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Stoneware mugs from Operation Combat Bikesaver

Operation Combat Bikesaver: Saving Bikes, Saving Veterans

Sunset Hill Stoneware works with charities all over the United States to help them with the causes they support, including programs that help our nation’s combat veterans and first responders after they’ve come home. One such group with which we’re proud to work is Operation Combat Bikesaver.

Operation Combat Bikesaver was born to help combat veterans and first responders with post-traumatic stress (PTS), traumatic brain injury (TBI) and depression. Through the Indiana-based program, veterans learn new skills to reclaim old motorcycles in a therapeutic group setting.

Combat Bikesaver Bisque

Jason Zaideman, president and founder of Operation Combat Bikesaver, started the company to help veterans find support for problems associated with combat during their service. A U.S. Army Engineer veteran himself, Zaideman is all too familiar with the mental health challenges combat vets face. His father had PTS when Zaideman was growing up, the effects of which Zaideman saw firsthand.

PTS, TBI and depression affect tens of thousands of military personnel every year. These veterans experience behavioral and emotional effects, including nightmares, severe anxiety and self-destructive behavior.

The department estimates that between 11-20% of veterans who served in Operation Iraqi Freedom and Operation Enduring Freedom experience PTSD in a given year. Moreover, about 30% Vietnam War veterans have PTSD in their lifetime. On top of that, according to the Department of Veterans Affairs, the risk of suicide is higher among veterans than non-veteran adults.

 

Therapy through motorcycle repair

Zaideman founded Operation Combat Bikesaver so returning combat veterans and first responders could learn skills like motorcycle fabrication, restoration and customization. That includes building, welding and painting bikes. Once they finish restoring their bike, the veterans can take it home or give it to a participant of their choosing.OCB Group with Motorcycle

Working on motorcycles in a family-like setting with other veterans helps the participants have a safe escape or distraction from PTS, TBI and depression, explained Zaideman. Plus, veterans who finish the program can help others who are just starting. This develops teamwork between them and establishes security and brotherhood. Zaideman believes this promotes healing for the veterans’ minds and souls.

Participants meet every Sunday at the shop in Cedar Lake, Indiana. During the day, they work on rebuilding secondhand motorcycles as a group. All of the staff in the program are volunteers—none of them receive money for their services.

OCB Finished BikeMost of the bikes the candidates repair aren’t only functional; they’re works of art. Decked with flames, vintage-style nose art and other decals, the bikes always come out looking better. The bikes’ improvements and the roar of the new engine on the reclaimed models adds extra satisfaction at the end.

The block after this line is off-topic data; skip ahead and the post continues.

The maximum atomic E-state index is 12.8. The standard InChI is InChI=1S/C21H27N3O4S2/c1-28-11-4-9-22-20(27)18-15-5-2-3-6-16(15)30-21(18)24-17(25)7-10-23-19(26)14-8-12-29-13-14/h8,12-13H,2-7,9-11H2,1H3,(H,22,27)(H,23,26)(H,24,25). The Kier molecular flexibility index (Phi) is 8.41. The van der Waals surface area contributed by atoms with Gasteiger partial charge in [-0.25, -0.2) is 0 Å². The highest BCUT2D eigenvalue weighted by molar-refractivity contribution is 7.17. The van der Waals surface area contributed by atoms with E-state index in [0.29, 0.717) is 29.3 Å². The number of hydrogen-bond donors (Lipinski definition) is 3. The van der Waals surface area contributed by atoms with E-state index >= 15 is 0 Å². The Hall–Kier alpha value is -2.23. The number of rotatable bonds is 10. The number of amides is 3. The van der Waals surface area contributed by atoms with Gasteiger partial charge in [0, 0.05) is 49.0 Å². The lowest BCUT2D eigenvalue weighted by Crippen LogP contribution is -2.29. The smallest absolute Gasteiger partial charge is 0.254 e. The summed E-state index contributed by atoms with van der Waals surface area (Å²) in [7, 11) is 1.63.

Zaideman estimated when we emailed him that there are currently between 50 and 60 veterans participating in the program regularly. Hundreds are signed up for participation, but not everyone can make it to the shop every Sunday. However, the program has been so helpful for these veterans that they voice disappointment when they can’t come.

Operation Combat Bike has since been featured on television shows ranging from Eye on the Arts on PBS to Returning the Favor, a Facebook series starring Dirty Jobs’ Mike Rowe.

 

 

 

Sunset Hill Stoneware helps veteransCombat Bikesaver final

Operation Combat Bikesaver has helped scores of combat veterans and first responders learn new skills and combat their PTS. However, a lot of the funding for this not-for-profit organization stems from selling merchandise like shirts, decals and dog tags.

Sunset Hill Stoneware works with Operation Combat Bikesaver to generate funds to support their efforts in helping our nation’s heroes. Their first set of mugs features the edgy-looking Combat Bikesaver logo over a Hunter Green glaze.

“The profits from the mugs go to paying for parts and supplies needed to operate our organization,” Zaideman explained. In addition, these mugs will help the organization by giving them a more permanent form of branding.

When Sunset Hill Stoneware’s team learned Operation Combat Bikesaver wanted their logo on some American-made mugs, our team was thrilled. We’re happy to help Zaideman with his goal of supporting and helping combat veterans and first responders by providing mugs for his organization and will continue to provide him with our best-quality work and customer service.

The custom coffee mugs that support Operation Combat Bikesaver will be available through the organization coming soon. Follow them on Facebook for updates and visit their full website.